Sunday, June 29, 2003

Looking Into The Sky For Answers: Part One
Copyright (c) 2003 Allen Steadham

I remember sitting on the trunk of the broken-down, dusty, gold-colored 1977 Oldsmobile LS. It was 1992 and I was in a small town called Sierra Vista, about 100 miles east of El Paso, Texas. Looking up at the beautiful blue sky scant with white clouds, sweating from the June heat, I wondered what I’d done to deserve being stranded at a gas station in the middle of nowhere, 600 miles from my home in Austin. This fine specimen of a car had broken down from multiple problems ranging from a stuck thermostat to a sick engine and my friend Bill, a mechanic in addition to being a great drummer, was doing his best to fix the unfixable. I heard him curse as one of the engine bolts broke on the vehicle we had nicknamed “The Deathmobile.”

Looking up to the sky in utter hopelessness, I thought to myself “Okay, God, I can see you’re trying to get my attention…”

I was a 22-year old electric bass guitarist recently divorced from a four-person rock and blues band called the “Killer Tomatahs.” Having gotten the opportunity of a “make or break” gig in Lake Tahoe, Nevada, we had decidedly broke – and this had broken the band, too. The actual break up happened in a border town called Fabens, Texas, at a little orphanage where Bill had grown up. The generosity of strangers had landed us a vehicle home but no guarantee that said-vehicle would actually survive the trip! One hour into our triumphant voyage home proved that to be the case.

Young and determined to defy the source of engine overheating, Bill and I decided to outwit and outlast the car’s problems…yeah, right! We would drive one mile, the engine would begin to overheat and we would have to turn off the car and wait an hour for it to be drivable again. That became very nerve-wracking after 9 hours, realizing we could have probably walked further in that amount of time. But with hundreds of miles to go and all our band equipment and clothes in the car, walking was not an option.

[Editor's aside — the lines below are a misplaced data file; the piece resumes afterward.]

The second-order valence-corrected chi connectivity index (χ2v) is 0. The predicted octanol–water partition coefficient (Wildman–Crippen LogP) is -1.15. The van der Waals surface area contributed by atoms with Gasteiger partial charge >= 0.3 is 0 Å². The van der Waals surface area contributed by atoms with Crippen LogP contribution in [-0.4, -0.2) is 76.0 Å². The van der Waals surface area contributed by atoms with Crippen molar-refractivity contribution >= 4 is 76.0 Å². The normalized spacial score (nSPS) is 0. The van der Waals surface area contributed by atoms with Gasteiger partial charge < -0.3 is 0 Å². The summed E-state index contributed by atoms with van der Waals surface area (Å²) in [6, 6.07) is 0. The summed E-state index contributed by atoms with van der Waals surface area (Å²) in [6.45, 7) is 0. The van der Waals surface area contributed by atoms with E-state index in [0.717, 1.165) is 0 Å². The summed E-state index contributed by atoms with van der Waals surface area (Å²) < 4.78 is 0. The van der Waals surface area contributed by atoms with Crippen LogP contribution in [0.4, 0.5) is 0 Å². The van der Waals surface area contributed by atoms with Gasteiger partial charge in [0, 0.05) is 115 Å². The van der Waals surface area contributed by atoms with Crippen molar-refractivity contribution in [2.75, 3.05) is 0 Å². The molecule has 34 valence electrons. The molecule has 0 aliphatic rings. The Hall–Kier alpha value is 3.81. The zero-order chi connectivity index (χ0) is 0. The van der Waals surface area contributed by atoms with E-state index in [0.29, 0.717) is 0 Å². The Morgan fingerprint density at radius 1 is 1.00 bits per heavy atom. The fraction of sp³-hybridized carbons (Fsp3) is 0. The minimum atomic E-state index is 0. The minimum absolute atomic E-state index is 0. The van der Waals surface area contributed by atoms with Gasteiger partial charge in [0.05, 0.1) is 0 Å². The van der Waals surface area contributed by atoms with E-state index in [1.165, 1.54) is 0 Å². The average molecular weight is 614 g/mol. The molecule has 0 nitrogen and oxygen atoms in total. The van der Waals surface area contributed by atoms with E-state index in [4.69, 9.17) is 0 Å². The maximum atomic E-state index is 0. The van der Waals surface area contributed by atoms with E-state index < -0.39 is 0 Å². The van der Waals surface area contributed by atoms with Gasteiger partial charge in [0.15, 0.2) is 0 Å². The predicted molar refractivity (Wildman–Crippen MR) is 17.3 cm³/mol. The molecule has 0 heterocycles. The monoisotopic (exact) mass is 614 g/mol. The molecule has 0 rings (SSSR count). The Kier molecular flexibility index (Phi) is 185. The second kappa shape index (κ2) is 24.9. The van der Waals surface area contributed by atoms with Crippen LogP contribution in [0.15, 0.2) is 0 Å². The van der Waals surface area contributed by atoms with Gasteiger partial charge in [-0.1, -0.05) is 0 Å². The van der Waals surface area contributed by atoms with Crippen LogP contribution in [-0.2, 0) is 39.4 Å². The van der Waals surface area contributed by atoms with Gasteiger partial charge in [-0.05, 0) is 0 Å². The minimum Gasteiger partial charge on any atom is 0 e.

The generosity of another stranger helped get us to Sierra Vista. A retiree named “Gibby” used his RV to literally push the Oldsmobile 18 miles into that next town. Tired and frustrated as we were, a push was a welcome relief and we were immensely grateful for Gibby’s help. Pleased to be of service, the senior citizen drove his RV onward down Interstate 10. We called him our “guardian angel.”

It was mid-morning on a Saturday. Bill felt confident that he could go to a parts store a block away and pick up a gasket for the thermostat. He felt he could get us up and running in no time. Of course, he didn’t count on the whole town shutting down for a rodeo parade. Two hours later, Bill obtained the magic gasket and placed it where it was needed – until something else broke.

Suddenly, our guardian angel reappeared! Gibby had only left to go buy some tools for us to repair the car. For a brief while, hope soared...until that engine bolt broke. Nearing our level of frustration, Gibby had to move on. He had done all he could. We graciously thanked him for all his help and watched the RV drive off again. If even our angel couldn’t help us, we knew we were in trouble.

Bill called the Fabens orphanage to update them on our predicament and ask for help. More help was coming but it was 100 miles away. So we waited. (To Be Continued)

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